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Beyond "Moral Panics"

Weekly Assignment 4
by

Ryan Ramsahoye

on 16 November 2013

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Transcript of Beyond "Moral Panics"

An Introduction
Beyond "Media Panics"
Introduction
The term "moral panic" is rooted in social science and has now become a part of our everyday language.

This presentation will focus on moral panics as a way to dismiss exaggerated public concern, specifically when dealing with children and the media ,or what some scholars call "Media Panics".
Origins, History and Functions
Stanley Cohen coined the term "moral panic" in one of his texts. (Buckingham, D. & Jensen, H, 414)

The term is derived from the study of how public debates lead to something or someone being labeled as deviant or delinquent. Cohen believes that mass media plays a major role in this process. It is this concept, the medias influence in creating public panics, that Kirsten Drotner calls "media panics". (Buckingham, D. & Jensen, H, 414)

Thus moral panic is a response to popular concerns.
Definitions
MORAL PANIC:
Cohen defines moral panic as, "a condition, episode, person or group of persons [that] emerges to become defined as a threat to societal values and interests; its nature is presented in a stylized and stereotypical fashion by the mass media" (Buckingham, 415)

GRAMSCIAN HEGEMONY THEORY:
The use of moral panics to nullify the threats to societal values and interests by using authoritarian methods and therefore preserve the rule of law.
Moral Panics. Media and Childhood
Moral and Media panics have been seen throughout history. These panics may seem new and specific, but are often secular. For example the panic regarding children and the media is always the same.

In a sense the panic is no longer about children and the media but rather social change in general. These panics are then just a way to preserve social and cultural power.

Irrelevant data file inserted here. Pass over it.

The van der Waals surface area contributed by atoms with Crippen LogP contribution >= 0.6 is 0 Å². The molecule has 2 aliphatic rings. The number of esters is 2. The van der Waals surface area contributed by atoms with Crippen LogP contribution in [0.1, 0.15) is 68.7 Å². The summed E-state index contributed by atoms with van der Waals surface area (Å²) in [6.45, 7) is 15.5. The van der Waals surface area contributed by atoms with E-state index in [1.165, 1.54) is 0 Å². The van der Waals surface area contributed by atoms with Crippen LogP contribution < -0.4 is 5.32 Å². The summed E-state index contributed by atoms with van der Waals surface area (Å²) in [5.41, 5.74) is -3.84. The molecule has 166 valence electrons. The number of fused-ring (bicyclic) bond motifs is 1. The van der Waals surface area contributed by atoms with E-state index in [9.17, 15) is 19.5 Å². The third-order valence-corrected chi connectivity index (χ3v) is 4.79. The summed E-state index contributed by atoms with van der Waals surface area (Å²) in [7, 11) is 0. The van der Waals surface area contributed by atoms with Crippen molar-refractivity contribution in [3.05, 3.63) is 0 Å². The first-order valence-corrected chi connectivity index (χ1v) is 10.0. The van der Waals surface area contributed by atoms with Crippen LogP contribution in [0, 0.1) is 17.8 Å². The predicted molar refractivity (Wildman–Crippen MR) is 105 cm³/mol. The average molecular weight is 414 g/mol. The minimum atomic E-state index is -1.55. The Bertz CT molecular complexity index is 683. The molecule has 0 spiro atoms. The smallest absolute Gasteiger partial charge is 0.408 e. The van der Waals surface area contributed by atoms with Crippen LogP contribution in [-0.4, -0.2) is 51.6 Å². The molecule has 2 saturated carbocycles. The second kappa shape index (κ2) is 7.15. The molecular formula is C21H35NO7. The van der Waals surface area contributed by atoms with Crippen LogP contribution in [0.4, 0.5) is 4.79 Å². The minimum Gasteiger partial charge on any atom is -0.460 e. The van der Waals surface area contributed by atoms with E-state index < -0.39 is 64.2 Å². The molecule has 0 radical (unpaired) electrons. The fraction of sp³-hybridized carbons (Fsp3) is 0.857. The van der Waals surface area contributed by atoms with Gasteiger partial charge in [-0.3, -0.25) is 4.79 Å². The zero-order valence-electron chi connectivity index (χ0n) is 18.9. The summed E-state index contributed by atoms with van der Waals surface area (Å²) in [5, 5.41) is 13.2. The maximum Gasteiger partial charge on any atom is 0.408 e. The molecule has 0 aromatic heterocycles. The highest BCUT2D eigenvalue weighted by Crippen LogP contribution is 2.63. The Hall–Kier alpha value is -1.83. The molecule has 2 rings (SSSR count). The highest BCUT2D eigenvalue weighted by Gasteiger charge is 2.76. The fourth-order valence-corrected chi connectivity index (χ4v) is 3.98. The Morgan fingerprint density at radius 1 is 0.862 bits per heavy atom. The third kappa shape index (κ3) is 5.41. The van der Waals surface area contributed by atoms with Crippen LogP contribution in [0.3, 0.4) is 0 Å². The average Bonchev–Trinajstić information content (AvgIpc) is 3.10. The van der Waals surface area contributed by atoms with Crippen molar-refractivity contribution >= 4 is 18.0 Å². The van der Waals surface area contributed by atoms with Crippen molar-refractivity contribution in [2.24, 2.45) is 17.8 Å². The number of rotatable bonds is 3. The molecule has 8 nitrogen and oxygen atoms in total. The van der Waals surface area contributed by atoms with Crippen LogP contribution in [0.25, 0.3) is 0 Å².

An example of a "moral panic".
The over use of children in advertising
Another example of
children being
sensationalized
An example of a moral panic
in response to the emergence of
the internet.
An example of moral panics,
in which the parents restrict
the child's experiences because
they deem it to be
"inappropriate".
Example of the
most widely cited moral panic,Martin Barker’s
account of Britain’s “horror comics”
debate in the 1950s.
(Buckingham, D. & Jensen, H, 414)
Conclusion
To summarize, a moral panic is"a condition, episode, person or group of persons [that] emerges to become defined as a threat to societal values and interests; its nature is presented in a stylized and stereotypical fashion by the mass media" (Buckingham, 415)

Moral and media panics have occurred throughout history and are centered around media and the child. However over time the focus has shifted towards a need for a general social change.

Thus these moral and media panics
now serve as a way to protect social and
cultural power.
Works Cited
Buckingham, D. & Jensen, H. (2012). Beyond “Media Panics,” Journal of Children and Media, 6, 4, p. 413-429.
Full transcript